Robinhood Markets Inc priced its stock at $38 per share for its initial public offering (IPO) on Thursday. The online brokerage firm set its price at the bottom of its expected range of between $38 and $42 per share.
The online brokerage firm’s trading debut on NASDAQ under the ticker HOOD was considered one of the most anticipated this year by Wall Street analysts. Its shares opened at $38 per share, in line with its IPO price.
Robinhood’s stock price suddenly plunged by 10.8% to $33.89 per share around $12:45 p.m. in New York. The stock recovered some of its value and closed at $34.82 per share, down more than 8%. After-hours, HOOD shares are trading lower.
Robinhood raised nearly $2 billion after selling 52.4 million shares during its trading debut. Its current market value is around $32 billion. In September last year, the online brokerage firm was valued at $11.7 billion.
Many anticipated that Robinhood will deliver a strong IPO performance given its rapid growth. The online brokerage firm is very popular among novice and younger investors. In the second quarter of 2021, it has 22.5 million users and is now the third-largest brokerage firm based on the number of funded funds.
Regulatory investigations affect Robinhood IPO performance
Contrary to Wall Street’s expectations, Robinhood had a weak trading debut. The company and its underwriters priced its IPO at the low end of its range to avoid poor performance, according to the Wall Street Journal based on information from people familiar with the matter.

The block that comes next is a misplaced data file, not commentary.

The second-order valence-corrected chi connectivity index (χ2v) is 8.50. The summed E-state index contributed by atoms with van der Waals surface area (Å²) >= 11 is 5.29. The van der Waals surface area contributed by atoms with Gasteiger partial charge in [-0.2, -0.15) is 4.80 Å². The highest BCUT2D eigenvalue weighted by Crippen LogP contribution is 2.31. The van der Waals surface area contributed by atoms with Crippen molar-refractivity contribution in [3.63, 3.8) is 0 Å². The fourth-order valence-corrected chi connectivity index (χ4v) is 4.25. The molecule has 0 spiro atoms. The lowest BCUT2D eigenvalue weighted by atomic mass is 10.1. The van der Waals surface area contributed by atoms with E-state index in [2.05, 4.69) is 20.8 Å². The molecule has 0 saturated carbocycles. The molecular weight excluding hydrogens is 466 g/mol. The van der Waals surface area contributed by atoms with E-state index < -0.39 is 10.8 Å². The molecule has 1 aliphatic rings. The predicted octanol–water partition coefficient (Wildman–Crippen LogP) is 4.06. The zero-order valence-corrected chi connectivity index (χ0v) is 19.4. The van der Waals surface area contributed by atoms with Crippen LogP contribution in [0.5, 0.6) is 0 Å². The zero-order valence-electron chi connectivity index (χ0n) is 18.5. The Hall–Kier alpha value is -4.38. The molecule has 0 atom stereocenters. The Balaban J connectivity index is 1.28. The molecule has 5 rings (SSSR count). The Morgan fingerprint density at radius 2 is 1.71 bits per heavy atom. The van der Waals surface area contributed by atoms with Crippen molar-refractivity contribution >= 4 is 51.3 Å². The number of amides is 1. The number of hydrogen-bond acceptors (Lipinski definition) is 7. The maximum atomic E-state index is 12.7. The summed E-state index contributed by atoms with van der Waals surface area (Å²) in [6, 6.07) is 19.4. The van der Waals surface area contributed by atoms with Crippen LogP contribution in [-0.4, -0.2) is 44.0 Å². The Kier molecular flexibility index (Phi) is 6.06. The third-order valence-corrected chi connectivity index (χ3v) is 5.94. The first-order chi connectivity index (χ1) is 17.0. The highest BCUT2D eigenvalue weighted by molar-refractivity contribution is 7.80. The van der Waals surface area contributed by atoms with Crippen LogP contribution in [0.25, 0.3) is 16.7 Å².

However, many investors were probably discouraged from acquiring HOOD shares after the company disclosed on Tuesday that it facing new regulatory investigations.
In its regulatory filing, Robinhood revealed that the Financial Industry Regulatory Authority (FINRA) is investigating the company’s CEO Vlad Tenev and Chief Creative Officer Baiju Bhatt. The regulator is looking into the fact that the company’s co-founders failed to comply with the registration requirements for individuals engaged in the securities business.
Robinhood also disclosed that FINRA, the Securities and Exchange Commission (SEC), the Department of Justice (DOJ), and several state regulators are investigating its employees’ trading subject to the Early 2021 Trading Restrictions.
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